project data. These maps are typically
designed to supplement a standard
development environment. Our goal
is to integrate maps into the development environment such that developers can carry out most tasks within
To address these issues, using a user-centered approach we are designing an interactive code map for development environments. In preparation
for our initial design we conducted
a series of field studies at Microsoft
Corporation. We interviewed developers to find how and why they draw
diagrams of their code, and we collected many example diagrams along
the way. 3 We also directly observed
developers at work to watch their
information-seeking behavior and to
catalog their information needs. 7
Finally, we did a participatory design of
a paper-based code map to allow a development team to design its content
and appearance and to witness how it
supported their conversations. 1 Using
insights from these three studies, we
are actively prototyping Code Canvas,
a Microsoft Visual Studio plug-in that
replaces the tabbed documents with a
zoomable code map. 5
how and Why Developers Diagram
To better understand how professional software developers use visual representations of their code, we interviewed nine developers at Microsoft to
identify common scenarios, and then
surveyed more than 400 developers to
understand the scenarios more deeply. 3 The three most frequently mentioned scenarios were:
˲ ˲ Understanding existing code.
Examining source code and its behavior
to develop an understanding of it.
˲ ˲ Designing/refactoring. Planning
how to implement new functionality,
fix a bug, or make the program structure better match its functionality.
˲ ˲ Ad hoc meetings. Asking a cowork-er to explain existing code, vet a decision, or help work through a problem.
Developers rated these three
among the most important to their
job functions. More than half of survey respondents indicated that diagrams were important in these scenarios. Most ad hoc meetings were
small, involving two or at most five
people. While typically done solo, un-
Better support for
code diagrams in
and could serve
as a “map” to help
derstanding existing code and designing/refactoring often involved pairs or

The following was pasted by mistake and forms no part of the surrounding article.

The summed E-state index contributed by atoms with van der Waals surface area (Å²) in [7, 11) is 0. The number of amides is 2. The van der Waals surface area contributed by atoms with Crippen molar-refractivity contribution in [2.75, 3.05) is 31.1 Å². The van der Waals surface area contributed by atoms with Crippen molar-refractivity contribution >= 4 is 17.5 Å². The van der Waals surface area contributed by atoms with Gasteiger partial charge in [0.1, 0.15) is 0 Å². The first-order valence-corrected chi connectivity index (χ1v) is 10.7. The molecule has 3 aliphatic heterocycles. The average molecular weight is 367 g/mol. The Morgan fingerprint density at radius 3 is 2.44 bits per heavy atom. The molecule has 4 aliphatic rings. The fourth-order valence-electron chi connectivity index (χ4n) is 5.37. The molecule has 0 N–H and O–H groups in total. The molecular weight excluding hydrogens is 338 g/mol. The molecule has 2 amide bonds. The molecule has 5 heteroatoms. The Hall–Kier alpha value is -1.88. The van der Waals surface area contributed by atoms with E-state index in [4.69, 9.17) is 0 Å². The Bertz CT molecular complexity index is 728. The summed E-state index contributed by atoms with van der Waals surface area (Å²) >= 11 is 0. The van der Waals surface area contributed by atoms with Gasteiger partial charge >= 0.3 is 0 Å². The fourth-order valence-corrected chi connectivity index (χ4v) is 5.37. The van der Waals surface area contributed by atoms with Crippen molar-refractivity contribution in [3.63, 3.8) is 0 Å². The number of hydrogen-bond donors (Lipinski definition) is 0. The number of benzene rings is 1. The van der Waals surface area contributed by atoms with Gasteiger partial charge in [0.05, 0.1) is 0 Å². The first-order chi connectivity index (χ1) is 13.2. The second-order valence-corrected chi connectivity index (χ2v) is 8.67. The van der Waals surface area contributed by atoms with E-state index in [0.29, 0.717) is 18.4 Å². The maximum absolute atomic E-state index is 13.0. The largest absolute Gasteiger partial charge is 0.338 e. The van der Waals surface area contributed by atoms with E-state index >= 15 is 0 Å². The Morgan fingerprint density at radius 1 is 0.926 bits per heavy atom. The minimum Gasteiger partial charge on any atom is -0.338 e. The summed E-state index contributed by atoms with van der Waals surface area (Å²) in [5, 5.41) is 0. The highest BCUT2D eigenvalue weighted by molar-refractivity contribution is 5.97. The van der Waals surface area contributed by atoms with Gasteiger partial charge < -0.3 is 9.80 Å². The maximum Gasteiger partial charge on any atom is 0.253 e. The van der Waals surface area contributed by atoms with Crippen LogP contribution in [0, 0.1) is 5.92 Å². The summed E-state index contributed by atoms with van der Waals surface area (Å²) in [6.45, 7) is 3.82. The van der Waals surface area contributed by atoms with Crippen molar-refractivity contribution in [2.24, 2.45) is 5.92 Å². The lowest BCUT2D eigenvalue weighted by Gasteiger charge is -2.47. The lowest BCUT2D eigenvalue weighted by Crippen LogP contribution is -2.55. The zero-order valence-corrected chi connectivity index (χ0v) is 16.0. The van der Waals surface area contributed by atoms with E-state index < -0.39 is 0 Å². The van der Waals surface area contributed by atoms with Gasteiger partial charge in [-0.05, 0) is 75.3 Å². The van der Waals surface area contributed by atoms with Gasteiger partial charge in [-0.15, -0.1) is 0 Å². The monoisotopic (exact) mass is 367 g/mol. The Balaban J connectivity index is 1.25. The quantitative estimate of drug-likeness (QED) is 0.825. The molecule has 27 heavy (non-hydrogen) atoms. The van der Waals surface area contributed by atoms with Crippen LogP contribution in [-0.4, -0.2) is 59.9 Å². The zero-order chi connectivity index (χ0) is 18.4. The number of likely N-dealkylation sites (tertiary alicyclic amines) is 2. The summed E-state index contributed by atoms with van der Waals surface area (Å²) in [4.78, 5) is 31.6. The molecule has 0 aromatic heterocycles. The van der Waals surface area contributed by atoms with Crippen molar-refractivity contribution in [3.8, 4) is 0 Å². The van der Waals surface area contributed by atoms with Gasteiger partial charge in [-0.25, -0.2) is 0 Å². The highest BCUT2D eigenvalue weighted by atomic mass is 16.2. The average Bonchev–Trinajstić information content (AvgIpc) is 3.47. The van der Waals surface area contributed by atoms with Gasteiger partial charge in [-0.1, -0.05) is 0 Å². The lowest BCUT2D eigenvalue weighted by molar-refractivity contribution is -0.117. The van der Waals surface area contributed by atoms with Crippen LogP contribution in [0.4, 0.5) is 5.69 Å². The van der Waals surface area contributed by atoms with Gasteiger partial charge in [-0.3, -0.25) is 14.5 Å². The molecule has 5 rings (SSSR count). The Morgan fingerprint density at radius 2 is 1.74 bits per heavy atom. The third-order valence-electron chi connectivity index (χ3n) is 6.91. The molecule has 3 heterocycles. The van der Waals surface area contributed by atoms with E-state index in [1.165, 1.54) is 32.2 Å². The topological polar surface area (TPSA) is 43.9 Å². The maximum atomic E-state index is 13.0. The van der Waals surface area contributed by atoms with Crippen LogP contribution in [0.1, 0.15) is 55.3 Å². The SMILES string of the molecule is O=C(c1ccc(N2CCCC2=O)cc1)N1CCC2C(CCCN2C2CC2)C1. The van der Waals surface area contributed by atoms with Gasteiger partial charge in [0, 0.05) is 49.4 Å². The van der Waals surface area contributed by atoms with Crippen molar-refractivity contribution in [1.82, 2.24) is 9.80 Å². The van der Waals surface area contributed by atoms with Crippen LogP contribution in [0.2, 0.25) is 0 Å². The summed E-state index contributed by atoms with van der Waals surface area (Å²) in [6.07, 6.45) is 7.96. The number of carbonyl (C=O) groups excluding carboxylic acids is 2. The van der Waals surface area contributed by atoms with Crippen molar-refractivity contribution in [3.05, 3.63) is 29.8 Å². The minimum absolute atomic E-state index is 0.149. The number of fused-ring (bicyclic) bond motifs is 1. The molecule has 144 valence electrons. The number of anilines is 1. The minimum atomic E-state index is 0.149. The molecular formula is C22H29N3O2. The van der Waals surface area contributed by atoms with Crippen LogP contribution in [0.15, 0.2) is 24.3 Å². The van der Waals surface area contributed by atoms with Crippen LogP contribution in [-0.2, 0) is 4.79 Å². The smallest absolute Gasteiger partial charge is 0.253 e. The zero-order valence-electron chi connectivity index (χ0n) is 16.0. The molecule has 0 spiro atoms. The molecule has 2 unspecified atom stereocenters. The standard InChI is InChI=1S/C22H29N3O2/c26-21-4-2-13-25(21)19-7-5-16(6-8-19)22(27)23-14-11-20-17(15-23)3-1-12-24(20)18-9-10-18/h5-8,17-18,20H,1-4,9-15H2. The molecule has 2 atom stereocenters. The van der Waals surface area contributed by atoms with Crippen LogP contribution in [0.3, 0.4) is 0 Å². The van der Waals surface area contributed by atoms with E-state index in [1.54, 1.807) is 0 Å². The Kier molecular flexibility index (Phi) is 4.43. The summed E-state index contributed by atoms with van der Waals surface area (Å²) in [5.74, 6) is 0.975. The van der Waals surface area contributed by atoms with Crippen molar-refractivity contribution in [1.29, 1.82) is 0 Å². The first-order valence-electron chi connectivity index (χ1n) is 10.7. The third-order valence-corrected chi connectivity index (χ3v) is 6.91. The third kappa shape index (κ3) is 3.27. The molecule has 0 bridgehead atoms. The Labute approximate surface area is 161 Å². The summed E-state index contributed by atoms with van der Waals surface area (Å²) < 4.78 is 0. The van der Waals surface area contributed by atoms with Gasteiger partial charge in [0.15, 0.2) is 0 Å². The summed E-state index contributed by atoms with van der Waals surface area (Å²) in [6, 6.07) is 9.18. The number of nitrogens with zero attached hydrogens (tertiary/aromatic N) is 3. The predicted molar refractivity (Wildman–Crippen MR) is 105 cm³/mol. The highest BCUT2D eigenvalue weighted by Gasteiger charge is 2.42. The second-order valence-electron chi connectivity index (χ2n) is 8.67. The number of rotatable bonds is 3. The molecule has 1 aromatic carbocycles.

In a separate study we sought to
understand developers’ information
needs while carrying out their development tasks. 7 We observed 17 developers at Microsoft for approximately
90 minutes each, manually recorded
their activity minute by minute, and
coded these logs into 334 instances of
information-seeking behavior. From
this data, we identified 21 general information needs, clustered into seven
work categories. Consistent with the
previous study, we found many of
their information needs fell into the
categories of understanding execution
behavior and reasoning about design,
see Table 1.
In our observations, ad hoc communication with coworkers was a
common way of addressing a variety
of information needs. Table 2 shows
the information needs that were most
frequently addressed by talking with
coworkers. This reliance on conversations with coworkers corresponds
with the ad hoc meeting scenario from
the diagramming study.
From these two studies we know
that developers have frequent, specific information needs when trying
to understand existing code and planning code changes, and they often use
diagrams when looking for answers.
This suggests the plausible utility of
a code map that answers these needs
either directly or through interaction.
We also know that developers often
turn to coworkers to find the answers
they need, and they create diagrams to
Table 2. Top information needs for
which software developers turned to
1. What have my coworkers been doing?
2. What are the implications of this change?
3. Is this problem worth fixing?
4. What is the program supposed to do?
5. In what situations does this failure occur?
6. How have resources I depend
7. What code could have caused